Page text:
Lara Logan is a South African newswoman, and is currently the Chief Foreign Affairs Correspondent for CBS News. CBS placed Logan on a forced leave of absence at the end of 2013 for comments that she made about the US Government's culpability in the Bengazi attack and for inaccuracies in her reporting of the story.

55. Three-time A.L. batting champion Tony : OLIVA
Tony Oliva is a former Major League baseball player who played his whole career for the Minnesota Twins.

61. Chemical compound in "poppers" : AMYL NITRITE
Amyl nitrite is intended for use as a vasodilator, but it is also psychoactive when inhaled, so it has been abused as a recreational drug.

“Poppers” are alkyl nitrites that are inhaled as recreational drugs, the most common being amyl nitrite.

64. Nov. follower : DEC
December is the twelfth month in our calendar but was the tenth month in the old Roman calendar, hence the name “Dec-ember”. Back then there were only ten months in the year. “Ianuarius” (January) and “Februarius” were then added as the eleventh and twelfth months of the year. Soon after, the year was reset and January and February became the first and second months.

67. Antlered animal : ELK
The elk (also known as the wapiti) is the one of the largest species of deer in the world, with only the moose being bigger. Early European settlers were familiar with the smaller red deer back in their homelands, so when they saw the "huge" wapiti they assumed it was a moose, and incorrectly gave it the European name for a moose, namely "elk". The more correct name for the beast is "wapiti", which means "white rump" in Shawnee. It's all very confusing ...

68. Justice Kagan : ELENA
Elena Kagan was the Solicitor General of the United States who replaced Justice John Paul Stevens on the US Supreme Court. That made Justice Kagan the fourth female US Supreme Court justice (there have been 108 men!). I hear she is a fan of Jane Austen, and used to reread "Pride and Prejudice" once a year. Not a bad thing to do, I'd say ...

Down
1. ___ vu : DEJA
“Déjà vu” is French for “already seen”.

2. Sport shirt brand : IZOD
Jack Izod was a tailor of some repute over in England, producing shirts for King George V as well as other members of the Royal Family. As Izod was about to retire, he was approached for the use of his name by an American clothing manufacturer based in New York. The brand Izod of London was introduced to America in 1938.

3. It holds back the water in Holland : DIKE
A dike is an embankment usually made of earth and rock that is used to prevent floods.

Some Dutch people can get a little annoyed if one refers to their country as “Holland”, as the correct name is “the Netherlands”. North and South Holland are two of the country’s twelve provinces. The use of “Holland” instead of “the Netherlands” is analogous to the former Soviet Union being referred to as “Russia” and the United Kingdom being called “England”. That said, sometimes even the Dutch people themselves refer to the country as Holland, especially at a soccer match!

11. 1957 Everly Brothers hit with the repeated lyric "Hello loneliness" : BYE BYE LOVE
"Bye Bye Love" was published back in 1957, and was first recorded by the Everly Brothers, helping catapult them to stardom.

The Everly Brothers are noted for their steel guitar sound, and their great use of harmony. Their harmony onstage wasn’t reflected off the stage though. In 1973 the brothers decided to pursue separate careers and scheduled a farewell performance attended by many fans, family and stalwarts from the music industry. Don Everly came on stage too drunk to perform, and eventually brother Phil just stormed off into the wings, smashing his guitar as he left. The boys didn’t talk to each other for ten years after that incident. Phil Everly passed away in January 2014.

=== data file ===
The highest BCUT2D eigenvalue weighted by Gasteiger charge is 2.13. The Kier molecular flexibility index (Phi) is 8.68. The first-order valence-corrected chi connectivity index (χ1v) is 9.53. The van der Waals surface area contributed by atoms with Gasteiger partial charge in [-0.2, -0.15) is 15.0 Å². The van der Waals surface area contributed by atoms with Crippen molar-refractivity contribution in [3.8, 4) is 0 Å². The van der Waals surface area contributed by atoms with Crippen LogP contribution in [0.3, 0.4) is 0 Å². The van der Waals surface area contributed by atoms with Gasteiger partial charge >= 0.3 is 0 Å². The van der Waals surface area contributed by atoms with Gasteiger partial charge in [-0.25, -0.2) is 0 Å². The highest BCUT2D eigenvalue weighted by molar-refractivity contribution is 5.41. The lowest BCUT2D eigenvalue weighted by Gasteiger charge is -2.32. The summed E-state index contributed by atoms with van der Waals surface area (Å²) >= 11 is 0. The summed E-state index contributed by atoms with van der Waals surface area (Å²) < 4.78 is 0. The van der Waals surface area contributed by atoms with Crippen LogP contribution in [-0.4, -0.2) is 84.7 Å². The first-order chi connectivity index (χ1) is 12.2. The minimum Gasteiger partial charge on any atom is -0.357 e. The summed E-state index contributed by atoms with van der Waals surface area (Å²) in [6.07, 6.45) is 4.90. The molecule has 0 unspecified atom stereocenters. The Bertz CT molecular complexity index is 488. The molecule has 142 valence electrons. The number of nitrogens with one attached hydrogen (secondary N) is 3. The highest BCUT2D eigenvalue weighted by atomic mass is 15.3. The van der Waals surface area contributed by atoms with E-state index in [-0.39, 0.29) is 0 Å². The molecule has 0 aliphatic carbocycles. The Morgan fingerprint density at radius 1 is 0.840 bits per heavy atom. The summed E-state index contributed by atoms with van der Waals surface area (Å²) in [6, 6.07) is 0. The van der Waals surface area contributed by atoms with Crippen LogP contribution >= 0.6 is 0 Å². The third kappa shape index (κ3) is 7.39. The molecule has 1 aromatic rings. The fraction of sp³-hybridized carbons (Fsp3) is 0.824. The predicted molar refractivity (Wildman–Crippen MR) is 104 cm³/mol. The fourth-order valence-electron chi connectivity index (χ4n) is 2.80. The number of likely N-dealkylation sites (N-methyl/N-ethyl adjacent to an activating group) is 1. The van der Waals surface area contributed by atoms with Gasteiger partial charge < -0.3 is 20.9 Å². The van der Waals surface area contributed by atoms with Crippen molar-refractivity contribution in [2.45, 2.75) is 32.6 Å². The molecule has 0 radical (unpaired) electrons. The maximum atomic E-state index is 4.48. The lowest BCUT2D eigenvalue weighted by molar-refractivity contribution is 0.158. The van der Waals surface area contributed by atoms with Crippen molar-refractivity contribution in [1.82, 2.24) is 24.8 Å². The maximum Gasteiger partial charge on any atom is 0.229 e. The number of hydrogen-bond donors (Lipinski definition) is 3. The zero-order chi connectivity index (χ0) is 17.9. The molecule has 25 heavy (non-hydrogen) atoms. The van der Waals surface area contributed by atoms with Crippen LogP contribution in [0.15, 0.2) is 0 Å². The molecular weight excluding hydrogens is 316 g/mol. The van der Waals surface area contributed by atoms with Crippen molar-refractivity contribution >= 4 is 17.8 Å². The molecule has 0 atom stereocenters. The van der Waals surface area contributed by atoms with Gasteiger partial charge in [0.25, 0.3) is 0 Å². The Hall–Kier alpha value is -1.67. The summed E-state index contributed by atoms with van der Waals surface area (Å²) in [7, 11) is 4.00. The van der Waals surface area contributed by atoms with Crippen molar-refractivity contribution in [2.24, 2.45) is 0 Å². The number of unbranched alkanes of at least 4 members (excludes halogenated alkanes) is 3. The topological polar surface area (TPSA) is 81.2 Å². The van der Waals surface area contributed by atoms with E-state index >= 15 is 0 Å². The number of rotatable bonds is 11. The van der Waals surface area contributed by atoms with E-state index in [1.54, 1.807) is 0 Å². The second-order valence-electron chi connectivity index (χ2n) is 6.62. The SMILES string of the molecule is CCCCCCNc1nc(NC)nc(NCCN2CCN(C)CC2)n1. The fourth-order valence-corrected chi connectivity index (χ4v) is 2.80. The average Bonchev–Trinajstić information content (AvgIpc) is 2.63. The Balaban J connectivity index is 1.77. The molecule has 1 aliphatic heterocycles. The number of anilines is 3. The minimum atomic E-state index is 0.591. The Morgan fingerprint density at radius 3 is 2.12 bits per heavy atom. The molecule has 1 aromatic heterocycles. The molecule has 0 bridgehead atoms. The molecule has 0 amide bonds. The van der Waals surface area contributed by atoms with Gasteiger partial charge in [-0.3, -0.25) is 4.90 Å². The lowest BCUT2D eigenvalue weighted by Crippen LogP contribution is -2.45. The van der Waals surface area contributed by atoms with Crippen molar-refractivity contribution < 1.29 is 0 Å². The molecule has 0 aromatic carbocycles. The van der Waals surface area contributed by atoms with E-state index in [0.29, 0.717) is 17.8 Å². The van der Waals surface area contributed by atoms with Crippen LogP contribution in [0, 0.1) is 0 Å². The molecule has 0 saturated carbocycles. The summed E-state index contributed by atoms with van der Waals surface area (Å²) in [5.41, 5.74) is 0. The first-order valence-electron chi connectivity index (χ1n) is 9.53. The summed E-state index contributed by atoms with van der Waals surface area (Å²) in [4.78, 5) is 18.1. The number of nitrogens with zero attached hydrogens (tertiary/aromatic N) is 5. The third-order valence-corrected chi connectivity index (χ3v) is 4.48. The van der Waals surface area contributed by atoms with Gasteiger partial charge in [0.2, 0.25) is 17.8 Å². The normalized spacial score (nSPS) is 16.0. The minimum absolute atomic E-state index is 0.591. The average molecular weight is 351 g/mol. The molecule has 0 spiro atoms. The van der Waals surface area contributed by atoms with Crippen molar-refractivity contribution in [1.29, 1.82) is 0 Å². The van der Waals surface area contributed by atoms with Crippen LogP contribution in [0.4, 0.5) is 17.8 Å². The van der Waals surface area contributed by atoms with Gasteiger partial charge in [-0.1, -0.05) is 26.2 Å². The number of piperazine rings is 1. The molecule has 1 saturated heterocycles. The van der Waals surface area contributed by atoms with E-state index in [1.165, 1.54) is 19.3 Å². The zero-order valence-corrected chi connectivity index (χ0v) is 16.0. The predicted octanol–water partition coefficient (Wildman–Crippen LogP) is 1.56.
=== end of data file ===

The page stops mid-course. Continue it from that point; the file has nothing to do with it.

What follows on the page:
18. Kind of rug or code : AREA
Area codes were introduced in the 1940s. Back then the “clicks” one heard when dialling a number led to mechanical wear on various pieces of equipment. In order to minimize overall mechanical wear, areas with high call volumes were given the most efficient area codes (lowest number of clicks). That led to New York getting the area code 212, Los Angeles 213 and Chicago 313.

22. Geisha's sash : OBI
The sash worn as part of traditional Japanese dress is known as an obi. The obi can be tied in what is called a butterfly knot.

The Japanese term “geisha” best translates as “artist” or “performing artist”.

23. "___, vidi, vici" : VENI
The oft-quoted statement "Veni, vidi, vici" ("I came, I saw, I conquered") is believed by many to have been written by Julius Caesar. The words date back to 47 BC and refer to the short war between Rome and Pharnaces II of Pontus.

27. Rights org. : ACLU
The American Civil Liberties Union (ACLU) has its roots in the First World War when it was founded to provide legal advice and support to conscientious objectors.

28. Greek R's : RHOS
Rho is the Greek letter that looks just like our Roman letter "p".

30. Dalai ___ : LAMA
The Dalai Lama is a religious leader in the Gelug branch of Tibetan Buddhism. The current Dalai Lama is the 14th to hold the office. He has indicated that the next Dalai Lama might be found outside of Tibet for the first time, and may even be female.

34. ___ Hammarskjöld, former U.N. secretary general : DAG
Dag Hammarskjold was the second secretary-general of the United Nations, right up until his death in a plane crash in Rhodesia in 1961. The crash was considered suspicious at the time as the bodyguards were found to have bullet wounds when they died, but this was put down to bullets exploding in the fire after the crash.

38. ___ Reader (alternative magazine) : UTNE
The publication called the "Utne Reader" is known for aggregation and republishing of articles on politics, culture and the environment from other sources in the media. The "Utne Reader" was founded in 1984, with "Utne" being the family name of the couple that started the publication.